The Non-Musing Musing

Here are some of the things I considered writing about this week:

  • Venezuela and Zimbabwe
  • Why no one (not even women or the Democrat Party) is a winner in the Roy Moore matter
  • What Mitch McConnell did right—and what he did wrong
  • How quickly murder rampage stopped being front-page news

Here is why I am not writing about any of those things:

Even though I love writing, in the continual juggling act called life, cooking and baking won out this week over my Musings. Our grandson, Eliyahu, becomes a bar-mitzva this Shabbat. Despite the frequent misunderstanding that a Jewish boy turning thirteen is all about throwing a grand party, it actually is the age when the yoke of religious obligation descends on a pair of developing shoulders. The boy can shrug off the yoke, be crushed by it, or as we pray will be true in Eliyahu’s case, the yoke serves as a soul-building weight.

Since out-of-town friends and family will be coming to hear Eliyahu read from the Torah in synagogue as an initiation to being a responsible member of the community, my husband and I are hosting a dessert buffet after Shabbat to give everyone an additional chance to come together. 

The evening will give my husband and me the opportunity to toast our daughter and son-in-law who do an incredible job nurturing each of their children’s individual personalities. In Eliyahu’s case, this includes music and performing. We hope that he will express his talent for, and pleasure in, music by playing cello for our guests.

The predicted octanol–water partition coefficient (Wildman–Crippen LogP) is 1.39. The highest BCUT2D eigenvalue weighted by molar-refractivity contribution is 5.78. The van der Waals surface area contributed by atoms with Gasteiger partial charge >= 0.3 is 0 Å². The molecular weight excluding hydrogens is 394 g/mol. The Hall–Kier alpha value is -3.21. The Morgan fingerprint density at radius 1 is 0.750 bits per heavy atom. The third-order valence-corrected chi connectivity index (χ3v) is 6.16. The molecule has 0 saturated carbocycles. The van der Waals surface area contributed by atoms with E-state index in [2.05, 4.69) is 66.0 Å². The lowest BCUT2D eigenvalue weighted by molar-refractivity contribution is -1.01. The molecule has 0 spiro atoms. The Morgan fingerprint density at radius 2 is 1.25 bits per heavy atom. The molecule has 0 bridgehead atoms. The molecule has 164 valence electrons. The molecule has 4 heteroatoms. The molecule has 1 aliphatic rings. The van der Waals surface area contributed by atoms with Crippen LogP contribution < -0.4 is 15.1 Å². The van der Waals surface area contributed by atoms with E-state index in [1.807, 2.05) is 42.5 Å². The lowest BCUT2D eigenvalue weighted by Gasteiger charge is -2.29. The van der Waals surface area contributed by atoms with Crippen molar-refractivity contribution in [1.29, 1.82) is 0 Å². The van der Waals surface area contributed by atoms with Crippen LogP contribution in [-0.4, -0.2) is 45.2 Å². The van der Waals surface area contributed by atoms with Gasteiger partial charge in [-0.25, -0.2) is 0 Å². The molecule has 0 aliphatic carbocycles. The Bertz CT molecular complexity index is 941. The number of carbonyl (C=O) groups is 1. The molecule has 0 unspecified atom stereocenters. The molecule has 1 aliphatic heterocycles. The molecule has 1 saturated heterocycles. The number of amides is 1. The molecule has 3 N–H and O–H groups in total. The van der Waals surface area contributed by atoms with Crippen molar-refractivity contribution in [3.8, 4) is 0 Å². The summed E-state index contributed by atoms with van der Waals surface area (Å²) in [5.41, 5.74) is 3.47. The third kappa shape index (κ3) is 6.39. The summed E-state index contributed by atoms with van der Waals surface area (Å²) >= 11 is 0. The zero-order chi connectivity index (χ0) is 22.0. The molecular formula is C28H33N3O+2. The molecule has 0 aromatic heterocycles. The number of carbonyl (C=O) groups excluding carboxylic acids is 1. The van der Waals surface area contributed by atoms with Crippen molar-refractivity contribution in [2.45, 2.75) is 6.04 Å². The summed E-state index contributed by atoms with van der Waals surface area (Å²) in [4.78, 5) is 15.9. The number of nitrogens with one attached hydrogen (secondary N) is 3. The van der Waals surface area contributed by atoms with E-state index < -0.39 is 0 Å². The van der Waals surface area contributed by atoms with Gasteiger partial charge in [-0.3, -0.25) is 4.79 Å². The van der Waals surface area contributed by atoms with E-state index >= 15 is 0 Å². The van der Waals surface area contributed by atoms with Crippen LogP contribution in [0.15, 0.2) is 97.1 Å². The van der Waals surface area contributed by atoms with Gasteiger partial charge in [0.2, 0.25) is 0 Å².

I don’t expect Eliyahu to particularly appreciate having home-made cookies rather than bakery ones. I’m sure the guests would enjoy store-bought apple cider as much as my slowly simmered concoction (though our house wouldn’t have smelled as amazingly yesterday). But as each year seems to fly by more rapidly than the one before it, I decided to stop and cherish this special occasion. Professionally made food might be just as tasty and would be presented more beautifully. The extra ingredient of love, however, is one that only I can provide.  I love writing my weekly Susan’s Musings, but I love celebrating with family even more.

29 thoughts on “The Non-Musing Musing”

  1. Thank you all for your kind words and wishes. Eliyahu did a wonderful job reading from the Torah and played a lovely cello concert for us on Saturday night. It was a true blessing to have so much of our family together for this celebration.

  2. I sometimes wonder if the Rabbi doesn’t get some of his wisdom from you.
    Gods blessings on Eliyahu and all of your family.
    God Bless and Shalom,

  3. This made me smile. It is important to make memories, add that extra touch of love, and oh those lovely smells the preparation leaves in the home and in your memory. For me, this is the reason the Thanksgiving holiday is my favorite. Thank you for sharing.

  4. I am also glad you chose family over politics for the Musing. Perhaps sometime your comment “… the yoke serves as a soul-building weight” could be the focus of a future post?
    (anytime you want to share a favorite recipe, IMHO, feel free!)

  5. My late mother held the world record for non-Jewish attendance at bar mitzvehs when in “retirement” from teaching school, she became a nanny for a series of Jewish families. She told them all that if they did not bring their children up as observant Jews, she would turn them into good little Episcopalians! They all grew up to be observant Jews. Mazel tov, and have a wonderful family time, which is more important than ever in these interesting times.